The chemical changes taking place in the before burning is pushed beyond this point, flame of the atmospheric burner were first the candle power yielded by the mantle falls studied by Blochmann, whilst Prof. Smithells instead of rising. and I have of late years done considerable Various theories have been put forward to work on the subject. The actions taking place explain the wonderful light emissivity of the are perfectly clear. An ordinary 16 candle incandescent mantle, the latest one being that coal gas requires from 5.5 to 6 times its own of Messrs. White, Russell, and Travers, who volume of air for its complete combustion. conclude that the oxide of cerium is held in a If about half this volume of air is caused to state of solid solution by the oxide of thorium, mix with the gas before ignition at the burner and that this exerts a specific influence in head the gas is consumed in two stages which altering wave lengths, so that the mantle emits give the dual character to the flame, the inner more blue and green rays and fewer red rays, cone being produced by incomplete combus i.e., converts more of the energy of the flame tion at the expense of the previously admixed into light and less into heat than does the ordiair, whilst the outer cone is due to the com nary flame that owes its incandescence to bustion of the products of incomplete combus- carbon particles. tion from the inner zone, which takes place at ! For my own part I do not agree with this,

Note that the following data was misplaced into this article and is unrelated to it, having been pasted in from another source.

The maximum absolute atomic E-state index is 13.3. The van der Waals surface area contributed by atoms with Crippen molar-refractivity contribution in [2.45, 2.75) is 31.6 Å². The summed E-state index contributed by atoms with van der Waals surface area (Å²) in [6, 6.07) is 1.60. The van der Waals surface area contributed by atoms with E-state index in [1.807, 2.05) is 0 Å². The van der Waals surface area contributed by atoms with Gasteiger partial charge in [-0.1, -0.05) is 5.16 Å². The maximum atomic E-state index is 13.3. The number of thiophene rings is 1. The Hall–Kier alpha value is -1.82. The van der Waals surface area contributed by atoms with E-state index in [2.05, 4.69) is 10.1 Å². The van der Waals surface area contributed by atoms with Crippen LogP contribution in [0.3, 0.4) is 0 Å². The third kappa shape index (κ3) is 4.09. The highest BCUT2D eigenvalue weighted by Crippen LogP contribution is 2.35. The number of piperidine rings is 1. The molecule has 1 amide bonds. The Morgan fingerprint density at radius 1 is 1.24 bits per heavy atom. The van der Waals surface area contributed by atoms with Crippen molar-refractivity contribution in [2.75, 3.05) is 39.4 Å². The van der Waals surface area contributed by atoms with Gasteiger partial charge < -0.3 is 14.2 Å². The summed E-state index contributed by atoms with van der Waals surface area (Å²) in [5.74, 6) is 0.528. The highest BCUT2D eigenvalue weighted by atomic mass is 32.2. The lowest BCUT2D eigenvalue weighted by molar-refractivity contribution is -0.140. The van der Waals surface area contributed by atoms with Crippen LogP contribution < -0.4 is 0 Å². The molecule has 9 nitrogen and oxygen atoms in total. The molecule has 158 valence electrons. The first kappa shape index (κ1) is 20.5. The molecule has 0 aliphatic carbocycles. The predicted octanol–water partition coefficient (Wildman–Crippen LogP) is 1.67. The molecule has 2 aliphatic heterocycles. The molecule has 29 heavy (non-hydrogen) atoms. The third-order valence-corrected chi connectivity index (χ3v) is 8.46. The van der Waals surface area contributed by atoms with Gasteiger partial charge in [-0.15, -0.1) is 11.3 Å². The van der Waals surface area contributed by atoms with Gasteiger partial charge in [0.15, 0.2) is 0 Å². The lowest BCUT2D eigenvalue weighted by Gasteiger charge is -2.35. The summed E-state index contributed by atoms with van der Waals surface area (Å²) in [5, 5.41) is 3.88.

Candle Power in mantle per
Cand- les by
5 c. ft.
Gross. Nett. Ordin- Ad. candle rate.
and am in entire accord with the theory of by the mantle is so small as to be far overProfessor Bunte that the process of combustion shadowed by the alterations in light due to and the heat given thereby are stimulated by the inequality of shape in the mantle and other catalytic action of the material of the mantle ; factors apart from the calorific value of the and I consider that Luggin's experiment, gas. which showed that the Welsbach material can The record of one experiment will show be brought by catalytic action in a cold mixture what I mean. A good mantle on a “C” burner of gas and air to a state of full luminescence, was tested with a 1707 candle power gas and to be conclusive evidence on this point.